Students will research various types of amusement park rides and use their findings to design a feasible ride of their own. They will summarize their findings and present their ride design to the class. Each student will then write a persuasive letter to a local amusement park describing the reasons their ride design is the best.

Type: Lesson Plan

Hanging by a Thread:

This lesson focuses on two elements: understanding Newton’s laws of motion, and how to use Newton’s laws to create force diagrams. This lesson also demonstrates how to incorporate requirements of the Next Generation Science Standards (NGSS) into a physics lesson. It uses a discrepant event (phenomenon) to model forces at work on an object resulting in motion. 

Type: Lesson Plan

Original Student Tutorials

Discovering Newton's Third Law of Motion: On the Basketball Court:

Learn about Newton's third law of motion on the basketball court in this interactive tutorial.

This is part 3 in a 4-part series. Click below to explore the other tutorials in the series. 

Type: Original Student Tutorial

Discovering Newton's Second Law of Motion: On the Softball Diamond:

Learn about Newton's second law of motion on the softball diamond with this interactive tutorial.

This is part 2 in a 4-part series. Click below to explore the other tutorials in the series.

Type: Original Student Tutorial

Discovering Newton's First Law of Motion: On the Soccer Pitch:

Take to the soccer pitch to learn about Newton's first law of motion in this interactive tutorial.

This part 1 in a 4-part series. Click below to explore the other tutorials in the series.
Part 2: Discovering Newton’s Second Law of Motion: On the Softball Diamond (Coming soon)
Part 3: Discovering Newton’s Third Law of Motion: On the Basketball Court (Coming soon)
Part 4: Newton’s Insight: Standing on the Shoulders of Giants (Coming soon)

Type: Original Student Tutorial

Perspectives Video: Experts

Force, Motion, and Momentum in Military Projectile Weapons Testing:

Dr. Betta Jerome, a senior mechanical engineer with the United States Air Force, explains force, motion, and momentum in the context of a military projectile weapons testing environment.

Download the CPALMS Perspectives video student note taking guide.

Type: Perspectives Video: Expert

Gravity, Air Friction, and Falling Objects:

Watch as Dr. Simon Capstick drops fruit from a tall building to demonstrate the effect of mass, gravity, and air friction on falling objects.

Download the CPALMS Perspectives video student note taking guide.

Type: Perspectives Video: Expert

Perspectives Video: Professional/Enthusiasts

Boat Propellers:

We'll be looking at the role of pitch, number of blades and material for outboard motor props as it relates to the propulsion of a boat

Download the CPALMS Perspectives video student note taking guide.

Type: Perspectives Video: Professional/Enthusiast

Vectors and Flight Forces:

When you watch this video, your knowledge related to flight and physics will really take off!

Download the CPALMS Perspectives video student note taking guide.

Type: Perspectives Video: Professional/Enthusiast

Perspectives Video: Teaching Ideas

Paper Glider Forces:

Have you ever wanted to fly paper airplanes for fun while learning about the science of flight? Here's your chance! Produced with funding from the Florida Division of Cultural Affairs.

Download the CPALMS Perspectives video student note taking guide.

Type: Perspectives Video: Teaching Idea

Pinewood Derby Forces and Motion:

Let's get rolling and explore the physics behind rolling cars! Make sure you stay on track. Produced with funding from the Florida Division of Cultural Affairs.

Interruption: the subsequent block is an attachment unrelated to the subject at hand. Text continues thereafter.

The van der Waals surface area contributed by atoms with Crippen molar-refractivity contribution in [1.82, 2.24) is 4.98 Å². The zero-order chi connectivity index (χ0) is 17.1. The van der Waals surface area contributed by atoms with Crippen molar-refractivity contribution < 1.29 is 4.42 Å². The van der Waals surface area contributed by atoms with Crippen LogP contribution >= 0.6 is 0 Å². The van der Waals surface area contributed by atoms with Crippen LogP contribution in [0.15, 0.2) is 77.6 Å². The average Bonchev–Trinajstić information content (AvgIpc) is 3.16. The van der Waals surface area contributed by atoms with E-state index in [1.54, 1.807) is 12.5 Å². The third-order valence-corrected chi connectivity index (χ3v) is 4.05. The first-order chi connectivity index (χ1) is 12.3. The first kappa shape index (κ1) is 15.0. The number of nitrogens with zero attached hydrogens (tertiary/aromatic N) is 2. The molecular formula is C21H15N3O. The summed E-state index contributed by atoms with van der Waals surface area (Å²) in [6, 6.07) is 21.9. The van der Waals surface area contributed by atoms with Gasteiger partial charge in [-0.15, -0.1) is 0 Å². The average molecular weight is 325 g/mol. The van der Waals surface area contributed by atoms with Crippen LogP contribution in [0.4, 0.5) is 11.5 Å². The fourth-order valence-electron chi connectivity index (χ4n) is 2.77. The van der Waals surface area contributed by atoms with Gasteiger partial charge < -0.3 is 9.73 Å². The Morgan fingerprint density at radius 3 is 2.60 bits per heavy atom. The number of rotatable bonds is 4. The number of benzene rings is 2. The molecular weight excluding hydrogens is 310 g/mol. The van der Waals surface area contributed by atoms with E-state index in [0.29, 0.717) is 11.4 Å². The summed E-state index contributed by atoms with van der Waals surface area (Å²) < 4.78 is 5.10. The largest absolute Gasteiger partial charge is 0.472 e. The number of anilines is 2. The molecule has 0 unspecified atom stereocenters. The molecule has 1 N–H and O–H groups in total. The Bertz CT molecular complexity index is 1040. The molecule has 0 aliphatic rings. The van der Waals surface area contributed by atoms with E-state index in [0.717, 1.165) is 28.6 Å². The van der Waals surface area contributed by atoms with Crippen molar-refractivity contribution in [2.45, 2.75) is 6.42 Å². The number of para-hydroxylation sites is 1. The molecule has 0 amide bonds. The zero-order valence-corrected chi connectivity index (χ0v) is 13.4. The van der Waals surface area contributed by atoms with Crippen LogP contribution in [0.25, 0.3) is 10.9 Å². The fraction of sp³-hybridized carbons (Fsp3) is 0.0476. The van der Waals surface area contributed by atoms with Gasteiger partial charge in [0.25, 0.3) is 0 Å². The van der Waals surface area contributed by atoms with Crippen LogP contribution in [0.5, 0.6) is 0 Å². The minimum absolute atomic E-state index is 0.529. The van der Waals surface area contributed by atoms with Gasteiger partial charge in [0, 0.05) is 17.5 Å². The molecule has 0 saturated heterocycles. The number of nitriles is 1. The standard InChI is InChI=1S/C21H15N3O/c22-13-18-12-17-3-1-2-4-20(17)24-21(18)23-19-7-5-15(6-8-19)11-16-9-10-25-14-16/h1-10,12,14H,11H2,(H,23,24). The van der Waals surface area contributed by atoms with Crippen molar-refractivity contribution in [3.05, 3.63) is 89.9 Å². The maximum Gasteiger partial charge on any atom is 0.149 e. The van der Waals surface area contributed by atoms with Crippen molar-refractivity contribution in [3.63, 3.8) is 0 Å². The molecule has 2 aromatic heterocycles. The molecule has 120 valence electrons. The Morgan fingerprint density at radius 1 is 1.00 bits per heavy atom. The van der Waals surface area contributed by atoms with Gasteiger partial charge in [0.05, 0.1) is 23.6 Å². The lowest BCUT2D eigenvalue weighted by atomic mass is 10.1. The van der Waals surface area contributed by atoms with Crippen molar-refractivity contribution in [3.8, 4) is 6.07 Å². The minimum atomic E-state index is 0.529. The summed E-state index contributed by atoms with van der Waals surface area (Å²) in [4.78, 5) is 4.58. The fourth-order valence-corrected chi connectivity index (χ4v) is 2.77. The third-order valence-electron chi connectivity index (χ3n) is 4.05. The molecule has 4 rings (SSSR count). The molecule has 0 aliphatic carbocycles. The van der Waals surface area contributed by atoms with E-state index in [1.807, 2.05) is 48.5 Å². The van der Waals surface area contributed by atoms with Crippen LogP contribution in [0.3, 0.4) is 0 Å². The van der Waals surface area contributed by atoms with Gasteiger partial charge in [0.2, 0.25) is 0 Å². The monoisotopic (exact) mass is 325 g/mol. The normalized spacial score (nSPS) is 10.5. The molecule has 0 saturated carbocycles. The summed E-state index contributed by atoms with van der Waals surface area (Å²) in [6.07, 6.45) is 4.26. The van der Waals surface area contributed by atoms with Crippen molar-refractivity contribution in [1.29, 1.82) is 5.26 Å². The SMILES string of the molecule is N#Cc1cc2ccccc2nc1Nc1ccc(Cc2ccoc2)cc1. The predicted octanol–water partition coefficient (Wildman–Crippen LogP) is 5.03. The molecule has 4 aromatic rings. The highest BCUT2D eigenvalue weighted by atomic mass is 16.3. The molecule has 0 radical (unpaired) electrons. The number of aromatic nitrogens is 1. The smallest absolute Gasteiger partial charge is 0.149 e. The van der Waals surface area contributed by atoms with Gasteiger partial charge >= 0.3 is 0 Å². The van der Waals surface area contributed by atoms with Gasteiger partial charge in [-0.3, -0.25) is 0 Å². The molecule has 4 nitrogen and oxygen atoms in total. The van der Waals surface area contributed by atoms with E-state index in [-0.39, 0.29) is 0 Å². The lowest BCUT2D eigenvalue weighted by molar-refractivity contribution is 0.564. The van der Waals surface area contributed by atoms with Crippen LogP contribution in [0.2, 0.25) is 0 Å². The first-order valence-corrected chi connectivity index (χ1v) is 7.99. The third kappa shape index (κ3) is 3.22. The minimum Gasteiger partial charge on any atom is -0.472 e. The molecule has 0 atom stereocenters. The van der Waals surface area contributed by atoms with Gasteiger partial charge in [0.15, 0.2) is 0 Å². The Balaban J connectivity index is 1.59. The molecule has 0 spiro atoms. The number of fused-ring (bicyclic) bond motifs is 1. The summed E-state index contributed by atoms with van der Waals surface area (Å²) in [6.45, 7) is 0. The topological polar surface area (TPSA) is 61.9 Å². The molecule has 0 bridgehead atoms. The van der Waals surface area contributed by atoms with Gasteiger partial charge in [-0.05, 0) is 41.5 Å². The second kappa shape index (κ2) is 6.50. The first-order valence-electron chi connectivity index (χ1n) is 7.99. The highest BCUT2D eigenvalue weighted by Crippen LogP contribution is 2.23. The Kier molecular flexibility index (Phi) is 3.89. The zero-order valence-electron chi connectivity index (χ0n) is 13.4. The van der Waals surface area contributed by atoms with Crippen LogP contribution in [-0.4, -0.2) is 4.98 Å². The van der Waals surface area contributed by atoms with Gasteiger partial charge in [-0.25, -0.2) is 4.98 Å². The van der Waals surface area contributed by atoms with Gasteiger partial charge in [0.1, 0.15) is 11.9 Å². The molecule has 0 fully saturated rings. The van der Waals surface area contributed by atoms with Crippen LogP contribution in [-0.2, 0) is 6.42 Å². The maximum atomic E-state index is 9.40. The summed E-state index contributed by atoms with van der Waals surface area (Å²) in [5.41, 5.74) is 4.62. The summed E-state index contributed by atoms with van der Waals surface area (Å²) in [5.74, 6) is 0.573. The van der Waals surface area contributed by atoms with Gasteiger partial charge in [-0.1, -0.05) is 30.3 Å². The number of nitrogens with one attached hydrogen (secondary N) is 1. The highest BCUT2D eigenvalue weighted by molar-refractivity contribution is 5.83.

Download the CPALMS Perspectives video student note taking guide.

Type: Perspectives Video: Teaching Idea

Student Center Activity

Newtonian Mechanics: Momentum:

This web page provides an elementary introduction and overview of momentum and a discussion of recoil, conservation and energy. A lesson plan and related pages are also linked to this page. This is part of an extensive web site, "From Stargazers to Starships", that uses the topics of space exploration and space science to introduce topics in physics and astronomy. Translations in French, Italian and Spanish are available.

Type: Student Center Activity

Tutorials

Ice Accelerating Down an Incline:

This video tutorial from the Khan Academy explains how to calculate the acceleration of ice down a plane made of ice.

Type: Tutorial

Inclined plane force components:

This video tutorial shows how to figure out the components of force due to gravity that are parallel and perpendicular to the surface of an inclined plane.

Type: Tutorial

Forces:

This tutorial provides the learners with detailed information about forces. Topics covered include Newton's Laws, friction, gravity, balanced and unbalanced forces, vectors, weight, motion and momentum.

Type: Tutorial

LSSS Tutorial 1-2: Introduction to Free-body diagrams:

This brief tutorial introduces teachers to the construction of free-body diagrams and their use in setting up and solving equations of motion for objects under the influence of one or more forces.

Type: Tutorial

Video/Audio/Animations

MIT BLOSSOMS - The Physics of Boomerangs:

This learning video explores the mysterious physics behind boomerangs and other rapidly spinning objects. Students will get to make and throw their own boomerangs between video segments! A key idea presented is how torque causes the precession of angular momentum. One class period is required to complete this learning video, and the optimal prerequisites are a familiarity with forces, Newton's laws, vectors and time derivatives. Each student would need the following materials for boomerang construction: cardboard (roughly the size of a postcard), ruler, pencil/pen, scissors, protractor, and a stapler.

Type: Video/Audio/Animation

Science of the Olympic Winter Games - Aerial Physics:

A 4-minute video in which an Olympic freestyle skier and a physicist discuss the physics behind freestyle skiing.

Type: Video/Audio/Animation

MIT BLOSSOMS - Galaxies and Dark Matter: